Just over the Jersey border

Red Hat in Irvington, NY: serious views and foods

Red Hat Irvington-2

Red Hat has been on my list of restaurants to try for some years now. I always wrote it off as likely being a place that rested on its view and ambiance, with food being a second thought, or not a thought at all. And I was wrong.

On an unseasonably warm afternoon, we set out to find a place we've never visited. Red Hat popped up in our search, and I saw that they have some outdoor seating. Additionally, the menu, which leans toward French bistro, looked really, really appealing. There were more than a few things that jumped out at me.

Red Hat Irvington-7

We secured a table on the beautiful patio, steps from the Hudson River. A bottle of water was brought out to the table. This is a practice I've seen all over Europe and the US as well, but for some reasons most owners and managers haven't caught on. Why on earth would you want your servers spending time filling water glasses when they should be focusing on the stuff you are actually SELLING. Anyway, I love touches like this. We were off to a good start.

The items on the menu were priced very simply. A group of items was something like 16 dollars, and another group was 18 dollars. And none of this ".95" nonsense that restaurants insist on doing. Pricing your food at $15.95 looks cheap and desperate. Just stop it, you fools.

 

Red Hat Irvington

The cocktail list read quite well, and had my friends gin and bourbon represented in an appropriate manner. That is to say, they actually had cocktails with gin and bourbon. Good for them. Better for me. We had a spicy margarita, and a Gimlet with cucumber. Both executed well.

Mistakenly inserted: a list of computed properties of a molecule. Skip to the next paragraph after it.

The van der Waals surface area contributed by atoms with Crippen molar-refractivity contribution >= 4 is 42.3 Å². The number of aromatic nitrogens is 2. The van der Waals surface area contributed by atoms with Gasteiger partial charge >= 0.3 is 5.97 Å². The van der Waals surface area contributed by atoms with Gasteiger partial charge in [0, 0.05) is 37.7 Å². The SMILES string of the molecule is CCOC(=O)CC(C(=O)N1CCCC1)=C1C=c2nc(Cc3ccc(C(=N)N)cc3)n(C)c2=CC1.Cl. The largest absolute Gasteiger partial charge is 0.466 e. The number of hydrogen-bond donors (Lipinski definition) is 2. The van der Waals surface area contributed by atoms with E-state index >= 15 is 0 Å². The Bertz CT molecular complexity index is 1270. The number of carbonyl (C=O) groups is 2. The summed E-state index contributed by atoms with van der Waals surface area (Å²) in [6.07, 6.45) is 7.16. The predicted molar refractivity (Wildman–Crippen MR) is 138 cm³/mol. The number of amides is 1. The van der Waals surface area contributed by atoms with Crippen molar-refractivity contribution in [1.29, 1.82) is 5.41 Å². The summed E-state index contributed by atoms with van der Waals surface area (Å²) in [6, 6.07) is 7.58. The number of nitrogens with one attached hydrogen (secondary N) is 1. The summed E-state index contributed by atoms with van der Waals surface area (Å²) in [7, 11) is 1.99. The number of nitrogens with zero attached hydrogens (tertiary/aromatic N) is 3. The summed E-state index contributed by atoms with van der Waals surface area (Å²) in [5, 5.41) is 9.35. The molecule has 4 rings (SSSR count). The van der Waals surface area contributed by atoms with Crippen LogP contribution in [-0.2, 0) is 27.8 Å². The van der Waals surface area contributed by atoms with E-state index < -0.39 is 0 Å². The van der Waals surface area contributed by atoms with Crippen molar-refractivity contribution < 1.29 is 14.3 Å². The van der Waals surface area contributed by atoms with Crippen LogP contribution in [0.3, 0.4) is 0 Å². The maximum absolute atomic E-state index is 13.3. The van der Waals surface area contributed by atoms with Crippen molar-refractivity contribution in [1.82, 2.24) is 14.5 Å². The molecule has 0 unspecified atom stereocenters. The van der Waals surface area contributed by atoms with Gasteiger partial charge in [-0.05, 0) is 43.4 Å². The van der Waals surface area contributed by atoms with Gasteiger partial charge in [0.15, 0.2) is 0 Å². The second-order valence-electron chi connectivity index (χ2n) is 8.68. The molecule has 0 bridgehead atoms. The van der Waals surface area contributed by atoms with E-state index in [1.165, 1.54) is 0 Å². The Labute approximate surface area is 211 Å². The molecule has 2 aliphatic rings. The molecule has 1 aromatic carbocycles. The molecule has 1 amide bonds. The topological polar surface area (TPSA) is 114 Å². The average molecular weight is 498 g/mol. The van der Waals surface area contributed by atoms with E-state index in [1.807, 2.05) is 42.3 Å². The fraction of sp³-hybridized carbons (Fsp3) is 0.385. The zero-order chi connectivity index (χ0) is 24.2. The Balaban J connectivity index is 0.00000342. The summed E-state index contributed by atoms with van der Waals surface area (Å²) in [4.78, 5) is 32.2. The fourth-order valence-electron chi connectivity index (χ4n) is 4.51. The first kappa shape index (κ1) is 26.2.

Continue reading "Red Hat in Irvington, NY: serious views and foods" »


Chef Anthony LoPinto lands at Marcello's in Suffern: running a Chef's table and cooking classes

LoPintos Chefs Table-2

It's good to have Chef Anthony Lo Pinto back doing what he does best: cooking fantastic, seasonally-driven food.

This time, you get to watch him while he does it, as he'll be doing it all in front of you, acting as your host, Chef, and educator.

I've been following Chef LoPinto for over a decade now. I first experienced his cooking and hospitality at the now-shuttered Fortunato in Lyndhurst, NJ, where he came out to the bar to meet my friend and me, and, if I recall correctly, took it upon himself to cook for us. No ordering, just sitting back and having the chef prepare a meal, serve it, talk about it, pour carefully paired wines, and making a connection with his guests.  And that's exactly the experience you can have at Anthony Lo Pinto's Chef Table at Marcello's.